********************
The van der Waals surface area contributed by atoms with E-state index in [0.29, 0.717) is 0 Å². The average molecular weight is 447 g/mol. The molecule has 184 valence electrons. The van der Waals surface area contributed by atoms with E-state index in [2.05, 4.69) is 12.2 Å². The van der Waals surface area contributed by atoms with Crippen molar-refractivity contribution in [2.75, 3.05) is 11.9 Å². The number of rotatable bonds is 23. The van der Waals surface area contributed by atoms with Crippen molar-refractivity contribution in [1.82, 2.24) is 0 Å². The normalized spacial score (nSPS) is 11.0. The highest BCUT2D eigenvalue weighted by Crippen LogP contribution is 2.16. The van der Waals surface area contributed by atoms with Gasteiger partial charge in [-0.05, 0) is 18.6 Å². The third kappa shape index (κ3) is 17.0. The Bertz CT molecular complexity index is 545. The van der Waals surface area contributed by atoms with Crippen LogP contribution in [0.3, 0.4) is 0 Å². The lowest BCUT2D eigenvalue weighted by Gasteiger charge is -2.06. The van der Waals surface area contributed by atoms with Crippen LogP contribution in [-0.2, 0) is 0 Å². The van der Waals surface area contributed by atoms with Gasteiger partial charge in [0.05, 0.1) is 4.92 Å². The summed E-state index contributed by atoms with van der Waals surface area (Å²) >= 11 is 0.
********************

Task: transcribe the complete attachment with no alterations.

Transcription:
The van der Waals surface area contributed by atoms with E-state index in [0.29, 0.717) is 0 Å². The average molecular weight is 447 g/mol. The molecule has 184 valence electrons. The van der Waals surface area contributed by atoms with E-state index in [2.05, 4.69) is 12.2 Å². The van der Waals surface area contributed by atoms with Crippen molar-refractivity contribution in [2.75, 3.05) is 11.9 Å². The number of rotatable bonds is 23. The van der Waals surface area contributed by atoms with Crippen molar-refractivity contribution in [1.82, 2.24) is 0 Å². The normalized spacial score (nSPS) is 11.0. The highest BCUT2D eigenvalue weighted by Crippen LogP contribution is 2.16. The van der Waals surface area contributed by atoms with Gasteiger partial charge in [-0.05, 0) is 18.6 Å². The third kappa shape index (κ3) is 17.0. The Bertz CT molecular complexity index is 545. The van der Waals surface area contributed by atoms with Crippen LogP contribution in [0.3, 0.4) is 0 Å². The lowest BCUT2D eigenvalue weighted by Gasteiger charge is -2.06. The van der Waals surface area contributed by atoms with Crippen LogP contribution in [-0.2, 0) is 0 Å². The van der Waals surface area contributed by atoms with Gasteiger partial charge in [0.05, 0.1) is 4.92 Å². The summed E-state index contributed by atoms with van der Waals surface area (Å²) >= 11 is 0.